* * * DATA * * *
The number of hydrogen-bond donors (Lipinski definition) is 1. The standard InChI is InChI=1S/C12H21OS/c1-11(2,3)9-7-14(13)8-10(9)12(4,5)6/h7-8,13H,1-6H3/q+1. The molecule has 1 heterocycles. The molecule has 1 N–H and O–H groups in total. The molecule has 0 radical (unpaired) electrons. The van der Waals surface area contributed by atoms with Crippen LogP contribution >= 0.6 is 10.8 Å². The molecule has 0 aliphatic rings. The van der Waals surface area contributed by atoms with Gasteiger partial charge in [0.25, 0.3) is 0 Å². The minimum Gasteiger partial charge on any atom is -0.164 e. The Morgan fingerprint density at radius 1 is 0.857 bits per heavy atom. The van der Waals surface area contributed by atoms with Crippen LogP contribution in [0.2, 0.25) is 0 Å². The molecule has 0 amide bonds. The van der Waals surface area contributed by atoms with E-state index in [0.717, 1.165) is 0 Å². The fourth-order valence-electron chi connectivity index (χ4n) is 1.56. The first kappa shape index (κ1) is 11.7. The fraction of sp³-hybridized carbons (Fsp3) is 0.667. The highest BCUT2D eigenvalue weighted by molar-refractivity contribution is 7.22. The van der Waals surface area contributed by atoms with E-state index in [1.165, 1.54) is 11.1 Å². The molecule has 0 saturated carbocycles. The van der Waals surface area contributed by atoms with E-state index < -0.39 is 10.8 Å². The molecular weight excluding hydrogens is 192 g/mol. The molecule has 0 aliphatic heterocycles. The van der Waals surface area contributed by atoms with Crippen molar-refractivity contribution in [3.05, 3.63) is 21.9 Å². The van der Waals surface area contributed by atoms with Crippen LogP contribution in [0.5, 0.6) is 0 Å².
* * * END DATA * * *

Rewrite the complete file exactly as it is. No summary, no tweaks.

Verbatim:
The number of hydrogen-bond donors (Lipinski definition) is 1. The standard InChI is InChI=1S/C12H21OS/c1-11(2,3)9-7-14(13)8-10(9)12(4,5)6/h7-8,13H,1-6H3/q+1. The molecule has 1 heterocycles. The molecule has 1 N–H and O–H groups in total. The molecule has 0 radical (unpaired) electrons. The van der Waals surface area contributed by atoms with Crippen LogP contribution >= 0.6 is 10.8 Å². The molecule has 0 aliphatic rings. The van der Waals surface area contributed by atoms with Gasteiger partial charge in [0.25, 0.3) is 0 Å². The minimum Gasteiger partial charge on any atom is -0.164 e. The Morgan fingerprint density at radius 1 is 0.857 bits per heavy atom. The van der Waals surface area contributed by atoms with Crippen LogP contribution in [0.2, 0.25) is 0 Å². The molecule has 0 amide bonds. The van der Waals surface area contributed by atoms with E-state index in [0.717, 1.165) is 0 Å². The fourth-order valence-electron chi connectivity index (χ4n) is 1.56. The first kappa shape index (κ1) is 11.7. The fraction of sp³-hybridized carbons (Fsp3) is 0.667. The highest BCUT2D eigenvalue weighted by molar-refractivity contribution is 7.22. The van der Waals surface area contributed by atoms with E-state index in [1.165, 1.54) is 11.1 Å². The molecule has 0 saturated carbocycles. The van der Waals surface area contributed by atoms with E-state index < -0.39 is 10.8 Å². The molecular weight excluding hydrogens is 192 g/mol. The molecule has 0 aliphatic heterocycles. The van der Waals surface area contributed by atoms with Crippen molar-refractivity contribution in [3.05, 3.63) is 21.9 Å². The van der Waals surface area contributed by atoms with Crippen LogP contribution in [0.5, 0.6) is 0 Å².